It was four long years before I even contemplated trying again, but I eventually tired of being alone and went on line. The result was a giant gift from God called Tom. We have already covered that all-too-short, exceedingly sweet chapter and its tragic end. Just promise me that you will never say to someone who had a wonderful short marriage any of the following: “Well, at least you were together such a short time that you know you can live without him.” OR “Really you never had a chance to see if you would get sick of each other.” OR “Still in the honeymoon phase. Who knows how it might have played out.” As another widow recently wrote in response to such idiotic comments “Right! Thank God I didn’t have to spend the rest of my life with my beloved soul mate. Really dodged that bullet!”

Losing Tom was the greatest loss of my life. It made me doubt everything. God, the universe, the possibility of lasting happiness, redemption, the fucked-up health care system—EVERYTHING. Except love. He taught me how to love. He taught me how to BE loved. And those were lasting lessons that haven’t gone away.

I know I am still a super judgey person in many other arenas. But on the topic of multiple marriages I now get it. Shit really does happen and often it is not in your control. And sometimes the only way to keep living is to end a relationship. And sometimes the best way to keep living is to stay hopeful and have the courage to start another one, knowing full well that there are no happily ever after guarantees outside the Disney franchise.

I don’t know if John and I will ever get married. But we might. And he will no doubt have to explain away the fact that he is marrying someone who has had THREE previous husbands. Am I proud of that? No. Am I happy my life has gone that way? Uh-uh. Do I now accept that some basically well-meaning, not horrible people have multiple marriages? Yup. The right number used to be one. Now it seems to be pretty acceptable to have had two. I’m going to argue for a little more latitude since my third was a love match ended by cancer. But I also think there might even be something admirable about Liz Taylor’s eight for she always said, “At least I MARRY them!”.

So here is what I’ve decided. In almost all cases people are just doing the best they can in life. At least at that particular moment in that particular circumstance. Some people get lucky and are able to create and sustain a 1950s-style family that eats dinner together and stays in one piece. God love them. I truly wish that had been me. But it wasn’t. I tried pretty hard but apparently what the universe thought my soul most needed in this life was quite a few different tries at love.  I’ve learned a lot. At least enough to caution you about drawing too many conclusions about Aunt Susie or the lady down the street based solely on how many husbands she’s had. Some pretty nice people have taken a few tries to get it right. At least they didn’t decide to give up on love and sit home being bitter. That’s something.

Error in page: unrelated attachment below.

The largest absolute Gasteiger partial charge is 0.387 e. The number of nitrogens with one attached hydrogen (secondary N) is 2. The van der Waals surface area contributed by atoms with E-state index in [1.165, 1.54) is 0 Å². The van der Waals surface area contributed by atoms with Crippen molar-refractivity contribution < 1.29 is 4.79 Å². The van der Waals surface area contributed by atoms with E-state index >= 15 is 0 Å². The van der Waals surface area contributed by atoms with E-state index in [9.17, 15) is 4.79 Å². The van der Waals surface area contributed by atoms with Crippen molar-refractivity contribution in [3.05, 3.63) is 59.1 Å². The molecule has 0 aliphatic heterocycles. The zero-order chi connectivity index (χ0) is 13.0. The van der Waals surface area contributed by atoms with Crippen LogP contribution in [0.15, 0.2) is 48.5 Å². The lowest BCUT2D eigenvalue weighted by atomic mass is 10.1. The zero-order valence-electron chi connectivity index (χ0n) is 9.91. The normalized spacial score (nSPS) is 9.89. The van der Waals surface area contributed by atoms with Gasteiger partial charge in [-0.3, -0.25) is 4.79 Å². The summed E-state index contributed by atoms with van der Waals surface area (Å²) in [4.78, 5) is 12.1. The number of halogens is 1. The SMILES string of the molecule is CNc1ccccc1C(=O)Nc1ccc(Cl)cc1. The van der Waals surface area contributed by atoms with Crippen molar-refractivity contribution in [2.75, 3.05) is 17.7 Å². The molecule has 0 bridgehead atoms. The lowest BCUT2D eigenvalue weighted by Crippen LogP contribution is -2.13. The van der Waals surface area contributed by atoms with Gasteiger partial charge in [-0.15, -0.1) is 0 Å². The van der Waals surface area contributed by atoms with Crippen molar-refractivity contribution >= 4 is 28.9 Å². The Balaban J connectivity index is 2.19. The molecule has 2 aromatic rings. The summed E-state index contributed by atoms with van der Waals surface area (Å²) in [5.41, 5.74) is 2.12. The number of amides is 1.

So if one day there is a #4, let the tongues wag away. I’ve learned the hard way about the perils of throwing stones when your house turns out to have a LOT more windows than you realized!



Lost Weekend

There is nothing like a bad bug to get your priorities straight. I teach small children. I have done this for 20 years and you might think some immunity would have developed by now but not the case. I seem to fall victim to every weird, icky germ that blows through my house/classroom and in what is surely a big joke from God, usually wind up voiceless. Yes, ha ha. Very funny. I get that I talk too much, that I need to process every waking thought by speaking it out loud, that I tell people things repeatedly and issue annoying and often useless reminders to my loved ones on what they should be doing (this would not of course be NECESSARY if they would just do what I said the first time!) but still it seems a little harsh that every sniffle goes right to laryngitis given that I make my living by singing and talking.

Today Facebook reminded me that the voice doctor I saw years ago is having a birthday. I sent greetings and my thanks for having saved me from a vocal tear that developed when I sang right through/over a bad cold. I wound up losing my voice completely and he insisted on three days of complete vocal rest in order to undo the damage. This was a bigger problem than normal as I was scheduled to be the entertainment at a kid’s birthday party the next day. I emailed the mom and offered to come anyway and hold up signs and use recorded music and cut my fee in half. She didn’t have a lot of options so she agreed. I also taught piano by writing notes and using lots of gestures and facial expressions—kind of like communicating in a foreign country when you don’t speak the language. It worked better than I would’ve imagined but I really missed talking and could not sing for weeks which almost killed me.